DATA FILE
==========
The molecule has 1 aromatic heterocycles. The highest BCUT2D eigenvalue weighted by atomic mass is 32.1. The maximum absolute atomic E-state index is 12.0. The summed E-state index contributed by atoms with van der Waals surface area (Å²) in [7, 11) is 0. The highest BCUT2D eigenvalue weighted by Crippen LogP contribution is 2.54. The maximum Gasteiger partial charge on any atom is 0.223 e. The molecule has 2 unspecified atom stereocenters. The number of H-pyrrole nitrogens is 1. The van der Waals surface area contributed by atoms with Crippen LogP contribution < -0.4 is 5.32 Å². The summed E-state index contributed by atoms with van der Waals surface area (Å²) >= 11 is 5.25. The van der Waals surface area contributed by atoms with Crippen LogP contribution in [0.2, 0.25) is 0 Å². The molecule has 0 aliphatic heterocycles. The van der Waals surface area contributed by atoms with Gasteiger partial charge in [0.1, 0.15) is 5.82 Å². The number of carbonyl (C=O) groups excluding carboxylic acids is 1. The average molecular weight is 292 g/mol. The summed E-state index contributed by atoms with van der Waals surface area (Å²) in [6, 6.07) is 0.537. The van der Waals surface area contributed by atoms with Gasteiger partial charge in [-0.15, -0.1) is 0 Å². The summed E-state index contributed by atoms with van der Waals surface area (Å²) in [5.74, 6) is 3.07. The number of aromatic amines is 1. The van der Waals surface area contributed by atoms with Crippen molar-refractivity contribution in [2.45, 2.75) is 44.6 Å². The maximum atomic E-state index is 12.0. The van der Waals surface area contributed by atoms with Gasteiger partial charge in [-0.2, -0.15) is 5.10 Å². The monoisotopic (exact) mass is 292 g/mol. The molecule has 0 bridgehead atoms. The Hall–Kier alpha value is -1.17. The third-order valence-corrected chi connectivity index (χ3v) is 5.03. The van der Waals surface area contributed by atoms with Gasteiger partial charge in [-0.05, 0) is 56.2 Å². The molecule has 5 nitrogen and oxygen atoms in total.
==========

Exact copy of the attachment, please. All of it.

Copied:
The molecule has 1 aromatic heterocycles. The highest BCUT2D eigenvalue weighted by atomic mass is 32.1. The maximum absolute atomic E-state index is 12.0. The summed E-state index contributed by atoms with van der Waals surface area (Å²) in [7, 11) is 0. The highest BCUT2D eigenvalue weighted by Crippen LogP contribution is 2.54. The maximum Gasteiger partial charge on any atom is 0.223 e. The molecule has 2 unspecified atom stereocenters. The number of H-pyrrole nitrogens is 1. The van der Waals surface area contributed by atoms with Crippen LogP contribution < -0.4 is 5.32 Å². The summed E-state index contributed by atoms with van der Waals surface area (Å²) >= 11 is 5.25. The van der Waals surface area contributed by atoms with Crippen LogP contribution in [0.2, 0.25) is 0 Å². The molecule has 0 aliphatic heterocycles. The van der Waals surface area contributed by atoms with Gasteiger partial charge in [0.1, 0.15) is 5.82 Å². The number of carbonyl (C=O) groups excluding carboxylic acids is 1. The average molecular weight is 292 g/mol. The summed E-state index contributed by atoms with van der Waals surface area (Å²) in [6, 6.07) is 0.537. The van der Waals surface area contributed by atoms with Gasteiger partial charge in [-0.15, -0.1) is 0 Å². The summed E-state index contributed by atoms with van der Waals surface area (Å²) in [5.74, 6) is 3.07. The number of aromatic amines is 1. The van der Waals surface area contributed by atoms with Crippen molar-refractivity contribution in [2.45, 2.75) is 44.6 Å². The maximum atomic E-state index is 12.0. The van der Waals surface area contributed by atoms with Gasteiger partial charge in [-0.2, -0.15) is 5.10 Å². The monoisotopic (exact) mass is 292 g/mol. The molecule has 0 bridgehead atoms. The Hall–Kier alpha value is -1.17. The third-order valence-corrected chi connectivity index (χ3v) is 5.03. The van der Waals surface area contributed by atoms with Gasteiger partial charge in [-0.05, 0) is 56.2 Å². The molecule has 5 nitrogen and oxygen atoms in total.